increasing collective student power on the
important decision-making c.ommittees of
the University from Council down. If the
University really is a convert to student
power, let them give us 50% representation on these bodies. Then we can contribute to discussions on the nature, content
and structure of our education. If we are to
have a supermarket approach to education
we do not want to stand outside the shop,
peering in through the window, wondering
whether we will ever be able to afford to
enter. We want to sit on the Board of
Directors and participate in the educational process, for that is what education is
– a process, not a ‘product’! Education,
like health and housing, should be a free
right over which we have some democratic
control.

The Critical Lawyers Group
University of Kent

LIBERALISM AND THE NEW EUROPE An international conference hosted jointly by Brighton Polytechnic,
UK, and J. E. Purkyne University, Czechoslovakia, in association with the History of Ideas Colloquium and the Oikos Cultural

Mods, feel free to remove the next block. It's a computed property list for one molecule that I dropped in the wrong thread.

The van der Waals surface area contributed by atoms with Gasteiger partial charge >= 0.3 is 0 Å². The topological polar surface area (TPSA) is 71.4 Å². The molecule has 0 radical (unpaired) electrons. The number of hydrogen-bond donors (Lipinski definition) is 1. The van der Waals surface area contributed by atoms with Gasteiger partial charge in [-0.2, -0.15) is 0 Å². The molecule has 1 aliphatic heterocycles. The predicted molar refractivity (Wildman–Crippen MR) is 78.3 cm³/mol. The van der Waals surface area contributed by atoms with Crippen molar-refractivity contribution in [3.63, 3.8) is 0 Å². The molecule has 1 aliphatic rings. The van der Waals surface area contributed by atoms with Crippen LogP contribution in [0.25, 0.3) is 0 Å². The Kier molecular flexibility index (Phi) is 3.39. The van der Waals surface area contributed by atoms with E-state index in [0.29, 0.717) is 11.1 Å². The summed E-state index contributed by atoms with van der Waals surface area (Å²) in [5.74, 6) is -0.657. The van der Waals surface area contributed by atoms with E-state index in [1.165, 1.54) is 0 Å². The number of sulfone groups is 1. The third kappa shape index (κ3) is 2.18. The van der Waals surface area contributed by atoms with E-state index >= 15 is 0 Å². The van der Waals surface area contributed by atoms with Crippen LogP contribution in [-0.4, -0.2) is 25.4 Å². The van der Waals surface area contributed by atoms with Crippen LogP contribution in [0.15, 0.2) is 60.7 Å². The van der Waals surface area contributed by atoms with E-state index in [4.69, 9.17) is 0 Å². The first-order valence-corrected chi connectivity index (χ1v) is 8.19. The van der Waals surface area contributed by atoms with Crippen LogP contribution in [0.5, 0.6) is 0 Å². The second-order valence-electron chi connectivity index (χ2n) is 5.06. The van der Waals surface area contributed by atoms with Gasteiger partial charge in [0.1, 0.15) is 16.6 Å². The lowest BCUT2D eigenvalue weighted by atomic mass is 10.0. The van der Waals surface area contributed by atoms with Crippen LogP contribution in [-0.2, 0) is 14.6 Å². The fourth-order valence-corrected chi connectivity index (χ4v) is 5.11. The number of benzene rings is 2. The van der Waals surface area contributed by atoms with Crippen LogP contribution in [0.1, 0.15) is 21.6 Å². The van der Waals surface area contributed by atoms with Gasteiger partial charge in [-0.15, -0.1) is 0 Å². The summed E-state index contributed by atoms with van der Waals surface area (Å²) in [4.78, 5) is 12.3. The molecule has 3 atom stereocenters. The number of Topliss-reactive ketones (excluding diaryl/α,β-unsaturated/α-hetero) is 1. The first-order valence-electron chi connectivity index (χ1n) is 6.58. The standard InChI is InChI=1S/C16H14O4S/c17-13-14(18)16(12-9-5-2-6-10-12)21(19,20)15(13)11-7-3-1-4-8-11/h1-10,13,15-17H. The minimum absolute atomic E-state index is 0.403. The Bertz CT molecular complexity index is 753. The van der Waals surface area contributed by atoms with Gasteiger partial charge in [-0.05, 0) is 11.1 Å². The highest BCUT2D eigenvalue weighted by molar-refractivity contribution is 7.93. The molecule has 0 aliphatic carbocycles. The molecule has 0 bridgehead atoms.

Organisation to consider the origins and impact of liberal political thinking on EUROPEAN DEVELOPMENT, with
special reference to economics, politics, social psychology and education.

J. E. Purkyne University, Usti nad Labem, Czechoslovakia 8-13 July 1992
Workshops based on pre-circulated papers; plenaries £250 per person, to include meals, accommodation, registration and
excursion to Prague
For further information; to reserve a place; and/or offer a workshop, contact: Dr B Brecher , School of Historical and
Critical Studies, Brighton Polytechnic, Falmer, Brighton, Sussex BNl 9PH, UK (telephone 0273643309)

64

Radical Philosophy 60, Spring 1992